Flooding creates extraordinary Tribal Youth Media Workshop experience

Each year LSC Professor Patty Loew and LSC Faculty Associate Don Stanley make the trip to the Bad River Ojibwe Reservation to lead the Tribal Youth Media Project.  The workshop, which is hosted by LSC, works to educate tribal youth on video production and storytelling techniques with the goal of helping participants communicate environmental stories and share tribal cultural practices with the outside world.

Donovan and Zach interviewing a couple from Ottawa, Canada who were stranded at the Bad River Lodge.
Donovan and Zach interviewing a couple from Ottawa, Canada who were stranded at the Bad River Lodge.

This summer the workshop unfolded a bit different than years past. During the first week of the program rains swept through northern Wisconsin depositing 11 inches in Bad River creating a state of emergency. “Bridges have collapsed, roads have washed away and Bad River is an island. The tribe is shut down, the casino is closed and lodge visitors are stranded.” noted Loew in an email on July 12th.

With a real-life news story unfolding in front of them, two workshop participants quickly pivoted from shooting environmental stories, to documenting the aftermath of the flooding in Bad River. Zach Oja, age 16, shot video, while Donovan O’Claire, age 14, conducted interviews. Both young men are students at Ashland High School and Bad River Tribal members.

Zach and Donovan talked with first responders and lodge guests and recorded B roll of the devastation. In addition to using the footage for tribe documentation, their footage was also featured on local news media including NBC15 in Madison, and KBJR in Duluth, among other stations. Loew was also featured on Wisconsin Public TV’s Here and Now.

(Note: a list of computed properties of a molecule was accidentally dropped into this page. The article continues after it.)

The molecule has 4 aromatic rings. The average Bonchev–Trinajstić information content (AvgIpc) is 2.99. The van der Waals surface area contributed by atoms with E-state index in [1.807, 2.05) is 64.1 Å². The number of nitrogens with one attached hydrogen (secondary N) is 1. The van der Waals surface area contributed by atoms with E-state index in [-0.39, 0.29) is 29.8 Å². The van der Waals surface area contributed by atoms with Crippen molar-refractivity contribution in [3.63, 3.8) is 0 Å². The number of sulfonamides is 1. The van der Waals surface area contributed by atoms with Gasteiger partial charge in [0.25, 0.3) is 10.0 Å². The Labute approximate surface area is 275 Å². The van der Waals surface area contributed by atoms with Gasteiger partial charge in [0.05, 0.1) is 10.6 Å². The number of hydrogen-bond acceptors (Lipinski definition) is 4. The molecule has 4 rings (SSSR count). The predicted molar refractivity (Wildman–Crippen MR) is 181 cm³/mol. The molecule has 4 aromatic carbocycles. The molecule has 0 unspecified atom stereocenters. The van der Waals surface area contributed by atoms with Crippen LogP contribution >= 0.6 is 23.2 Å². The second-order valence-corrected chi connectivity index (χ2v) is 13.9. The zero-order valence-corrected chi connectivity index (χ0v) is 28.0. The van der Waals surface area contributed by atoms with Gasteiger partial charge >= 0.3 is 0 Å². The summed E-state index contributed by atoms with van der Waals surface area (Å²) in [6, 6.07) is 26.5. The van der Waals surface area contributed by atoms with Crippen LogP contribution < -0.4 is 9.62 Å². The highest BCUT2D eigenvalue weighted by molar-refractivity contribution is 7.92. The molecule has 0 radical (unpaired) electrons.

“It was a baptism by fire, but what a great opportunity for Native teens to see the power of media and how important it becomes during crises like the one Bad River finds itself facing,” said Loew.

Donovan and Zach talk about their experience at the Tribal Youth Media Workshop this year.

The workshop briefly went on hiatus as Loew, Stanley and the students pitched in to help the community get back on its feet making food runs and transporting food to areas cut off from motor vehicles. Now, a few weeks after the storm event, the workshop is back on track however, this year’s experience continues to be anything but ordinary.

Spirit Stones are deeply significant tribal artifacts.
Spirit Stones are deeply significant tribal artifacts.

Recently, the Ojibwe tribe received a gift of returned Spirit Stones.  Over 100,000 stones were unethically taken from reservation beaches over decades, and the man who inherited the remaining stones requested they be returned to their rightful protectors. According to Loew, these deeply significant stones or “Grandfathers” relate to tribal teachings from before the Ojibwe encountered Europeans.

After Bad River has recovered from the flooding a ceremony is planned as these stones are returned to Lake Superior and the Tribal Youth Media students will document the return of these deeply significant artifacts.  The timing is quite providential.  According to Edith Leoso, the tribe’s Historic Preservation Officer and owner of one of the 10 homes that were entirely destroyed by the flooding, “Water heals and floods cleanse. I have tears of sadness and tears of joy. Just when the community needed them most, the Grandfathers came home to help us.”